Substituting the above in the solution of equation $(9)$, the general solution becomes: $$y=e^{x(k+\frac{1}{2})}\left[C_{1}\Gamma\left(n+\frac{1}{2}\right)\left(\frac{x}{4}\right)^{(-n+\frac{1}{2})}I_{n+\frac{1}{2}}(x)+C_{2}\frac{1}{\sqrt{\pi}}\left(x\right)^{(-n+\frac{1}{2})}K_{n+\frac{1}{2}}(x)\right]$$ Which simplifies to:

$$y(x)=\left(x\right)^{(-n+\frac{1}{2})}e^{x(k+\frac{1}{2})}\left[C_{1}\Gamma\left(n+\frac{1}{2}\right)\left(\frac{1}{4}\right)^{(-n+\frac{1}{2})}I_{n+\frac{1}{2}}(x)+C_{2}\frac{1}{\sqrt{\pi}}K_{n+\frac{1}{2}}(x)\right]$$

Which is the final solution. I tried to do the same for equation $(6)$, but did not get the solution. Any help is appreciated.

$\endgroup$
  • $\begingroup$ I don't understand how you expect that (1) is in the form of (2). If you divide both sides by $x^2$ (to get $y''(x)$), you'll end up with a $4xy'$ term, which is not in the form of (2). $\endgroup$ – Alex R. Apr 25 '17 at 17:41
  • $\begingroup$ @AlexR. that is my question, this ode does not comply with the standard form, I could divide with the factor that you have mentioned and go on to simplify by completing the squares, but I would end up with 'x' terms in my constants a, b,c and p. Hence I ask if there is a way to bring the ode to form 2 ( any trick) and how does one derive the generalised form as given in 5 $\endgroup$ – Spoilt Milk Apr 25 '17 at 17:46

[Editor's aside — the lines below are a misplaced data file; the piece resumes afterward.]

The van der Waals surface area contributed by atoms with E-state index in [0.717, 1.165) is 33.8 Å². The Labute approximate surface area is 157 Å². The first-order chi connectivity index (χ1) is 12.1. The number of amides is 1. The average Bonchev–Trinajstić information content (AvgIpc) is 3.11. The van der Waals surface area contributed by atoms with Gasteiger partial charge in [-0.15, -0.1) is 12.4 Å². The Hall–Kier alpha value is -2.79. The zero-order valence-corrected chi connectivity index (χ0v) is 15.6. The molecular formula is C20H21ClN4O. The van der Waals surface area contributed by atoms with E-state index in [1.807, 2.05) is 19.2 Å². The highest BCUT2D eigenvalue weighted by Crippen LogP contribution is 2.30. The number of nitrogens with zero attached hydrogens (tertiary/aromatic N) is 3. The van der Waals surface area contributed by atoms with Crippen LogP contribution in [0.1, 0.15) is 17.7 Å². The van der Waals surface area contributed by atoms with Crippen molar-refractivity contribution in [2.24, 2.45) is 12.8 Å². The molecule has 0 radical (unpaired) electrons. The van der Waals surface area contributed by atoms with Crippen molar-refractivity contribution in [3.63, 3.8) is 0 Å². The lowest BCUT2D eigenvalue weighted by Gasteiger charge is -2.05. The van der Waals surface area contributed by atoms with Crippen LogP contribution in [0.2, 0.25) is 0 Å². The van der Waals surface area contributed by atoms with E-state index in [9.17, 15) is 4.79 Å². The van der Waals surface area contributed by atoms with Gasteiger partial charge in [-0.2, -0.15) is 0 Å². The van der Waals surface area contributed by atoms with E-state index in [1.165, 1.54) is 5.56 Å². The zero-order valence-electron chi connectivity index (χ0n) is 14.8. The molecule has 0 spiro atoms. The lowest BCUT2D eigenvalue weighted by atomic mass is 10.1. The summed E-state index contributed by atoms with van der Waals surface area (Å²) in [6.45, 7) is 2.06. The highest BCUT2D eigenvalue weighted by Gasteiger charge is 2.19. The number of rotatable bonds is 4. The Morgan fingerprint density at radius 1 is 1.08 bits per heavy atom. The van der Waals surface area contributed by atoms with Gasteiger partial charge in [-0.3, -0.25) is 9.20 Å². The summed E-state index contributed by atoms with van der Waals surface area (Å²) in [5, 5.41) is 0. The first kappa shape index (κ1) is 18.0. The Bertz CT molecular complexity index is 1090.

• 1
    $\begingroup$ The coefficients of $y'(x),y(x)$ in your ODE are linear combinations of $1,x^3$ and $1,x^2,x^8$ respectively. By contrast, the coefficients of $y'(x)$ and $y(x)$ in (7) are linear combinations of $1,x^p$ and $1,x^p,x^q,x^{2p},x^{2q}$ respectively. But there's no combination of $p,q$ that will make these two match, so your ODE is not of the form (7) and any conclusions based on that are dubious; in particular, one can't conclude that (4) solves (1). $\endgroup$ – Semiclassical Apr 28 '17 at 12:59